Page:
Singer Manufacturing Co. v. Wright - 141 U.S. 696 (1891)
U.S. Supreme Court
Singer Manufacturing Co. v. Wright, 141 U.S. 696 (1891)
Singer Manufacturing Company v. Wright
Argued April 14, 1891
Decided December 7, 1891
141 U.S. 696
The payment, whether voluntary or compulsory, of a tax to prevent the payment of which a bill in equity has been filed, leaves no issue for the court to pass upon in that case.
Little v. Bowers, 134 U. S. 547, followed.
The Court stated the case as follows:
The appellant, the complainant below, is a corporation formed under the laws of New Jersey. The defendant Wright is the Comptroller General of the State of Georgia, and the
defendant Thomas the sheriff of one of its counties, both citizens of that state. The complainant is engaged, in New Jersey, in the manufacture of sewing machines and articles employed in their use. These it sends, and has been in the habit of sending for many years, to Georgia, where it keeps on hand in its buildings a large stock, and sells them to consumers, or by subagents sent through the state.
In December, 1886, the Legislature of Georgia passed an act to raise revenue for the fiscal years of 1887 and 1888, which, among other things, provided for the collection of a license tax from the vendors of sewing machines in the state.
The bill alleges that in this tax, the act discriminates between retail dealers who are individuals and dealers who are companies, or wholesale dealers in machines on which the tax required has not been paid by the manufacturing companies, in this, that it requires of the latter the payment of two hundred dollars for the purpose of doing business in the state, and, in addition, a tax of ten dollars for each agent employed, while of the former no tax at all is required. It is therefore contended that the act in this respect violates the seventh article of the state constitution, requiring uniformity of taxation upon the same class of subjects, and also the last clause in the first section of the Fourteenth Amendment of the Constitution of the United States, which declares that no state shall "deny to any person within its jurisdiction the equal protection of the laws," and thereby imposes a limitation upon all the powers of the state which can touch the individual or his property. The bill sets forth in substance that notwithstanding these alleged grounds of invalidity in the law, the comptroller general of the state is seeking to enforce the collection of the tax, and has placed, or is about to place, for this purpose, executions in the hands of the defendant Thomas, Sheriff of Fulton County. It therefore prays for an injunction staying the proceedings until the further order of the court, and that upon the final hearing the comptroller may be perpetually enjoined from issuing any execution for the collection of the tax.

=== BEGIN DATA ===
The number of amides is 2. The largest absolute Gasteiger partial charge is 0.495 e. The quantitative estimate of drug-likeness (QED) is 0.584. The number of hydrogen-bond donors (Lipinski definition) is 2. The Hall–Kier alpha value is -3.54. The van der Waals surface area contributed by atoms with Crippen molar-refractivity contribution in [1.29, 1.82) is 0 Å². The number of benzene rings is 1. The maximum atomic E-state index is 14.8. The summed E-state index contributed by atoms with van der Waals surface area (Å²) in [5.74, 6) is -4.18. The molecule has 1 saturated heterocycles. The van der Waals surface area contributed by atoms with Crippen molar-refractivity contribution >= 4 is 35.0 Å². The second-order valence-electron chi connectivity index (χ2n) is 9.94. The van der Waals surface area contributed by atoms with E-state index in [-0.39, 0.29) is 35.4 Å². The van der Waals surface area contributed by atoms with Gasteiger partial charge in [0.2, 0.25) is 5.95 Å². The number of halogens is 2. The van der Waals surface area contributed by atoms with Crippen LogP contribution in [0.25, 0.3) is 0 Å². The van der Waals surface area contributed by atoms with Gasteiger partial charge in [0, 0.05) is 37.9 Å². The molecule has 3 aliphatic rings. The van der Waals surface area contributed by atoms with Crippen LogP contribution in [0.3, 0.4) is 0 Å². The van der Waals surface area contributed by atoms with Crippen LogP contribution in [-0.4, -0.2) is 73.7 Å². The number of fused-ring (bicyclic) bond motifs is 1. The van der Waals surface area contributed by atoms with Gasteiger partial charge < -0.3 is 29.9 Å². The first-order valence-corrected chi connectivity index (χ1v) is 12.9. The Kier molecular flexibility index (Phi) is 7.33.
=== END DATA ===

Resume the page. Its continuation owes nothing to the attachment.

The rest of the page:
The comptroller general answered the bill, and upon the
hearing which followed the court denied the injunction, and dismissed the bill. 33 F. 121. From its decree the case is brought to this Court on appeal.
[Before the case was reached, the appellees' counsel represented to the court that the executions issued by the comptroller general for taxes due the State of Georgia, when the bill in said case was filed by the appellant, and to enjoin the collection of which taxes was the relief sought by said bill, had been paid by said appellant since the decree appealed from was rendered -- as shown by the certificate of said comptroller general attached, as an exhibit thereto, and moved "that said appeal be dismissed for the reason that abstract questions of law only are now involved in said case, and that the only remedy remaining to said appellant is to bring a suit against the said comptroller general for the recovery of said taxes so paid to him under protest." The argument on this motion was heard with the argument on the merits.]